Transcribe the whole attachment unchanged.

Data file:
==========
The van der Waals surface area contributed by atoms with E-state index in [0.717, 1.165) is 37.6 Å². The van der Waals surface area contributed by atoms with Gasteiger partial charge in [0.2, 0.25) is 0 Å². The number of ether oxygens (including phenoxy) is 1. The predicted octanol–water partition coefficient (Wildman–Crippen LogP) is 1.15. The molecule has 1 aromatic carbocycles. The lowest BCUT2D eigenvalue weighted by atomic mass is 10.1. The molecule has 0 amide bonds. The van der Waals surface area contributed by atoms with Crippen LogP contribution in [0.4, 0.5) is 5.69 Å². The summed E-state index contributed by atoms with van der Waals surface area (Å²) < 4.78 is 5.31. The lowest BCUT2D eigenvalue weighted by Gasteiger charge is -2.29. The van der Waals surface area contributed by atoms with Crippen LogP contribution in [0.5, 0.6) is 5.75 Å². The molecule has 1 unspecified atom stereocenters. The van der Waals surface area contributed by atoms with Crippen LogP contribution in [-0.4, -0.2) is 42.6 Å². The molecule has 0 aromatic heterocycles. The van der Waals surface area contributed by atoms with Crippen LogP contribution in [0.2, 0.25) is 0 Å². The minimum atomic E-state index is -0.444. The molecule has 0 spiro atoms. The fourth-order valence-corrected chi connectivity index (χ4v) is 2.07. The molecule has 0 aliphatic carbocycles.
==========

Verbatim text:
The van der Waals surface area contributed by atoms with E-state index in [0.717, 1.165) is 37.6 Å². The van der Waals surface area contributed by atoms with Gasteiger partial charge in [0.2, 0.25) is 0 Å². The number of ether oxygens (including phenoxy) is 1. The predicted octanol–water partition coefficient (Wildman–Crippen LogP) is 1.15. The molecule has 1 aromatic carbocycles. The lowest BCUT2D eigenvalue weighted by atomic mass is 10.1. The molecule has 0 amide bonds. The van der Waals surface area contributed by atoms with Crippen LogP contribution in [0.4, 0.5) is 5.69 Å². The summed E-state index contributed by atoms with van der Waals surface area (Å²) < 4.78 is 5.31. The lowest BCUT2D eigenvalue weighted by Gasteiger charge is -2.29. The van der Waals surface area contributed by atoms with Crippen LogP contribution in [0.5, 0.6) is 5.75 Å². The molecule has 1 unspecified atom stereocenters. The van der Waals surface area contributed by atoms with Crippen LogP contribution in [-0.4, -0.2) is 42.6 Å². The molecule has 0 aromatic heterocycles. The van der Waals surface area contributed by atoms with Crippen LogP contribution in [0.2, 0.25) is 0 Å². The minimum atomic E-state index is -0.444. The molecule has 0 spiro atoms. The fourth-order valence-corrected chi connectivity index (χ4v) is 2.07. The molecule has 0 aliphatic carbocycles.